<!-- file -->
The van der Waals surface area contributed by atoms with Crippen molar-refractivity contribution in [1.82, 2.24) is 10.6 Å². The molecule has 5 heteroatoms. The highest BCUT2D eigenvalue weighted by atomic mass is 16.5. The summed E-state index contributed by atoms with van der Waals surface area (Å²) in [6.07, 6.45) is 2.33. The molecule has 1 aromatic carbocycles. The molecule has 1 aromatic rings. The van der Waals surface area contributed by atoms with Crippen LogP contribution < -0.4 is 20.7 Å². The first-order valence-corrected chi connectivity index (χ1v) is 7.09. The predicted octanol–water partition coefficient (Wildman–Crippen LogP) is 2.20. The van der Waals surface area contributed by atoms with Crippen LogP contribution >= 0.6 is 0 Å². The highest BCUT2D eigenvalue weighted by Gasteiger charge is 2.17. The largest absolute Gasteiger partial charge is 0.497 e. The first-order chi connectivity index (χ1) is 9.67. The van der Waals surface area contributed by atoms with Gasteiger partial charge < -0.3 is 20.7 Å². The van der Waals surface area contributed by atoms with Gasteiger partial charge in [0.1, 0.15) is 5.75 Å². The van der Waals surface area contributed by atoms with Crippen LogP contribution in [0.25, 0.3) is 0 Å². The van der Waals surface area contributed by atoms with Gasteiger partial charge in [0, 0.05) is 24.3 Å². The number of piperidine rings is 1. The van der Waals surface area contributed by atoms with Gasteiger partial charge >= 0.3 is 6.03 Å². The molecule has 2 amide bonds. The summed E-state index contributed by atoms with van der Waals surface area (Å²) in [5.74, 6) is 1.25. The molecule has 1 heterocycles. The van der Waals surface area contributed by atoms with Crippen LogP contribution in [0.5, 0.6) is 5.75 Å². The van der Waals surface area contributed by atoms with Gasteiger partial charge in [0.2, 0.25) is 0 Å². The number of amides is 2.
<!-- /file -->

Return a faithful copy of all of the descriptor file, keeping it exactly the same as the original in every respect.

The van der Waals surface area contributed by atoms with Crippen molar-refractivity contribution in [1.82, 2.24) is 10.6 Å². The molecule has 5 heteroatoms. The highest BCUT2D eigenvalue weighted by atomic mass is 16.5. The summed E-state index contributed by atoms with van der Waals surface area (Å²) in [6.07, 6.45) is 2.33. The molecule has 1 aromatic carbocycles. The molecule has 1 aromatic rings. The van der Waals surface area contributed by atoms with Crippen LogP contribution < -0.4 is 20.7 Å². The first-order valence-corrected chi connectivity index (χ1v) is 7.09. The predicted octanol–water partition coefficient (Wildman–Crippen LogP) is 2.20. The van der Waals surface area contributed by atoms with Crippen LogP contribution >= 0.6 is 0 Å². The highest BCUT2D eigenvalue weighted by Gasteiger charge is 2.17. The largest absolute Gasteiger partial charge is 0.497 e. The first-order chi connectivity index (χ1) is 9.67. The van der Waals surface area contributed by atoms with Gasteiger partial charge < -0.3 is 20.7 Å². The van der Waals surface area contributed by atoms with Gasteiger partial charge in [0.1, 0.15) is 5.75 Å². The van der Waals surface area contributed by atoms with Crippen LogP contribution in [0.25, 0.3) is 0 Å². The van der Waals surface area contributed by atoms with Gasteiger partial charge in [0, 0.05) is 24.3 Å². The number of piperidine rings is 1. The van der Waals surface area contributed by atoms with Gasteiger partial charge >= 0.3 is 6.03 Å². The molecule has 2 amide bonds. The summed E-state index contributed by atoms with van der Waals surface area (Å²) in [5.74, 6) is 1.25. The molecule has 1 heterocycles. The van der Waals surface area contributed by atoms with Crippen LogP contribution in [0.5, 0.6) is 5.75 Å². The van der Waals surface area contributed by atoms with Gasteiger partial charge in [0.2, 0.25) is 0 Å². The number of amides is 2.